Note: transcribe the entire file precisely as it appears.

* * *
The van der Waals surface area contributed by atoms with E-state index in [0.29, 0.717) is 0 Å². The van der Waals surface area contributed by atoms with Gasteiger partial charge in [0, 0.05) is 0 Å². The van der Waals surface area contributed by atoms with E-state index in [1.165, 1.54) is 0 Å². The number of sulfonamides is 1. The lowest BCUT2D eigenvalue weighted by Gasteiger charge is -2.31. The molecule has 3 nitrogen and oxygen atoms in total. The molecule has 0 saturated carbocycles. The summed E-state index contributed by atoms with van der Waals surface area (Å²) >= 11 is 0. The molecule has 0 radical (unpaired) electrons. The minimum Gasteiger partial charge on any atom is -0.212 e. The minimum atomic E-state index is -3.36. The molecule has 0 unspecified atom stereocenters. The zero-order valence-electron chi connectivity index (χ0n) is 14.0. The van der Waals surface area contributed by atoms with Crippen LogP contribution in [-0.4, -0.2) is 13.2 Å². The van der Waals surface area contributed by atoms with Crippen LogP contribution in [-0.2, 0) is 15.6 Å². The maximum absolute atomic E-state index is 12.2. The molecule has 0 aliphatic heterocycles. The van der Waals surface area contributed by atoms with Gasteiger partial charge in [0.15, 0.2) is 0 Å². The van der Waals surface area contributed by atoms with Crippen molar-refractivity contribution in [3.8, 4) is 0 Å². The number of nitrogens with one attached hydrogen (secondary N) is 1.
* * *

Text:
The van der Waals surface area contributed by atoms with E-state index in [0.29, 0.717) is 0 Å². The van der Waals surface area contributed by atoms with Gasteiger partial charge in [0, 0.05) is 0 Å². The van der Waals surface area contributed by atoms with E-state index in [1.165, 1.54) is 0 Å². The number of sulfonamides is 1. The lowest BCUT2D eigenvalue weighted by Gasteiger charge is -2.31. The molecule has 3 nitrogen and oxygen atoms in total. The molecule has 0 saturated carbocycles. The summed E-state index contributed by atoms with van der Waals surface area (Å²) >= 11 is 0. The molecule has 0 radical (unpaired) electrons. The minimum Gasteiger partial charge on any atom is -0.212 e. The minimum atomic E-state index is -3.36. The molecule has 0 unspecified atom stereocenters. The zero-order valence-electron chi connectivity index (χ0n) is 14.0. The van der Waals surface area contributed by atoms with Crippen LogP contribution in [-0.4, -0.2) is 13.2 Å². The van der Waals surface area contributed by atoms with Crippen LogP contribution in [-0.2, 0) is 15.6 Å². The maximum absolute atomic E-state index is 12.2. The molecule has 0 aliphatic heterocycles. The van der Waals surface area contributed by atoms with Gasteiger partial charge in [0.15, 0.2) is 0 Å². The van der Waals surface area contributed by atoms with Crippen molar-refractivity contribution in [3.8, 4) is 0 Å². The number of nitrogens with one attached hydrogen (secondary N) is 1.